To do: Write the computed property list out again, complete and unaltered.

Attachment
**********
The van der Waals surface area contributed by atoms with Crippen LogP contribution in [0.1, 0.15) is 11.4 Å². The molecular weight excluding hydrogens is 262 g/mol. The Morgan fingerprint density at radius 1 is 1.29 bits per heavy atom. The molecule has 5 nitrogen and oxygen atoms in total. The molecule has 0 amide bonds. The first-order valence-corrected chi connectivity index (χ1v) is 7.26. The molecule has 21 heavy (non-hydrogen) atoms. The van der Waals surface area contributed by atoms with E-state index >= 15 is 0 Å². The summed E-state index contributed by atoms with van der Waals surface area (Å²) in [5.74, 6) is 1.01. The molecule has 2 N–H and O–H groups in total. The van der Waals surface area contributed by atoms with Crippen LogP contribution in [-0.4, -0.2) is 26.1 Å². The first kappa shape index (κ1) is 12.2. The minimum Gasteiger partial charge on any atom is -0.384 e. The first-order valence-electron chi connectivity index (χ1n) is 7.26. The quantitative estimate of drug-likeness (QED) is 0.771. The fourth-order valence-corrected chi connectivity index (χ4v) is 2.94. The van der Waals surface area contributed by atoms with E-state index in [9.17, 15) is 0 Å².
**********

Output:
The van der Waals surface area contributed by atoms with Crippen LogP contribution in [0.1, 0.15) is 11.4 Å². The molecular weight excluding hydrogens is 262 g/mol. The Morgan fingerprint density at radius 1 is 1.29 bits per heavy atom. The molecule has 5 nitrogen and oxygen atoms in total. The molecule has 0 amide bonds. The first-order valence-corrected chi connectivity index (χ1v) is 7.26. The molecule has 21 heavy (non-hydrogen) atoms. The van der Waals surface area contributed by atoms with E-state index >= 15 is 0 Å². The summed E-state index contributed by atoms with van der Waals surface area (Å²) in [5.74, 6) is 1.01. The molecule has 2 N–H and O–H groups in total. The van der Waals surface area contributed by atoms with Crippen LogP contribution in [-0.4, -0.2) is 26.1 Å². The first kappa shape index (κ1) is 12.2. The minimum Gasteiger partial charge on any atom is -0.384 e. The first-order valence-electron chi connectivity index (χ1n) is 7.26. The quantitative estimate of drug-likeness (QED) is 0.771. The fourth-order valence-corrected chi connectivity index (χ4v) is 2.94. The van der Waals surface area contributed by atoms with E-state index in [9.17, 15) is 0 Å².